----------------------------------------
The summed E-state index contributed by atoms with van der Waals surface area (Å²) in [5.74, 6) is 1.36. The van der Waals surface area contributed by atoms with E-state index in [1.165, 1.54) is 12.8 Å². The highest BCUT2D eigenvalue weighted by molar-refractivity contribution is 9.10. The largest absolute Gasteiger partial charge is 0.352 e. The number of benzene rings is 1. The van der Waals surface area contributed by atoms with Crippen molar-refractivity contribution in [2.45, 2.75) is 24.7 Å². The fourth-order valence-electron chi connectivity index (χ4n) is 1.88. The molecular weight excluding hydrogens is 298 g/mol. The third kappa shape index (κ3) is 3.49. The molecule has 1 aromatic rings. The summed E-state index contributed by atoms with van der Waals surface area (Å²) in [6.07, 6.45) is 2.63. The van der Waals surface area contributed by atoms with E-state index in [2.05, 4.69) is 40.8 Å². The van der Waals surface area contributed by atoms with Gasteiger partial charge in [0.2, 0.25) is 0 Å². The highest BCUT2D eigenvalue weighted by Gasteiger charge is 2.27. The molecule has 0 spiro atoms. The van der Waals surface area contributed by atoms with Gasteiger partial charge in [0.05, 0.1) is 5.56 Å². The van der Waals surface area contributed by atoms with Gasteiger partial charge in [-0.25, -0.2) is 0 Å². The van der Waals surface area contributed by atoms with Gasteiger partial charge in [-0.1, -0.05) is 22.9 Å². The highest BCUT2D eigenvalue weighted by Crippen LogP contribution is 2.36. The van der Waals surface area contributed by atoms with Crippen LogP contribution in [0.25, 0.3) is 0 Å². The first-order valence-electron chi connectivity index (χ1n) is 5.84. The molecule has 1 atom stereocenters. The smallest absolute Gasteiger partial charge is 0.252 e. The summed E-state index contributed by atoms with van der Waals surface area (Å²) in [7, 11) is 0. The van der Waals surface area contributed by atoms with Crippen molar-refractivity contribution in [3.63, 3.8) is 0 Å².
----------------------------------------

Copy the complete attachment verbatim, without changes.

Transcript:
The summed E-state index contributed by atoms with van der Waals surface area (Å²) in [5.74, 6) is 1.36. The van der Waals surface area contributed by atoms with E-state index in [1.165, 1.54) is 12.8 Å². The highest BCUT2D eigenvalue weighted by molar-refractivity contribution is 9.10. The largest absolute Gasteiger partial charge is 0.352 e. The number of benzene rings is 1. The van der Waals surface area contributed by atoms with Crippen molar-refractivity contribution in [2.45, 2.75) is 24.7 Å². The fourth-order valence-electron chi connectivity index (χ4n) is 1.88. The molecular weight excluding hydrogens is 298 g/mol. The third kappa shape index (κ3) is 3.49. The molecule has 1 aromatic rings. The summed E-state index contributed by atoms with van der Waals surface area (Å²) in [6.07, 6.45) is 2.63. The van der Waals surface area contributed by atoms with E-state index in [2.05, 4.69) is 40.8 Å². The van der Waals surface area contributed by atoms with Gasteiger partial charge in [0.2, 0.25) is 0 Å². The highest BCUT2D eigenvalue weighted by Gasteiger charge is 2.27. The molecule has 0 spiro atoms. The van der Waals surface area contributed by atoms with Gasteiger partial charge in [0.05, 0.1) is 5.56 Å². The van der Waals surface area contributed by atoms with Gasteiger partial charge in [-0.25, -0.2) is 0 Å². The van der Waals surface area contributed by atoms with Gasteiger partial charge in [-0.1, -0.05) is 22.9 Å². The highest BCUT2D eigenvalue weighted by Crippen LogP contribution is 2.36. The van der Waals surface area contributed by atoms with Crippen LogP contribution in [0.25, 0.3) is 0 Å². The first-order valence-electron chi connectivity index (χ1n) is 5.84. The molecule has 1 atom stereocenters. The smallest absolute Gasteiger partial charge is 0.252 e. The summed E-state index contributed by atoms with van der Waals surface area (Å²) in [7, 11) is 0. The van der Waals surface area contributed by atoms with Crippen molar-refractivity contribution in [3.63, 3.8) is 0 Å².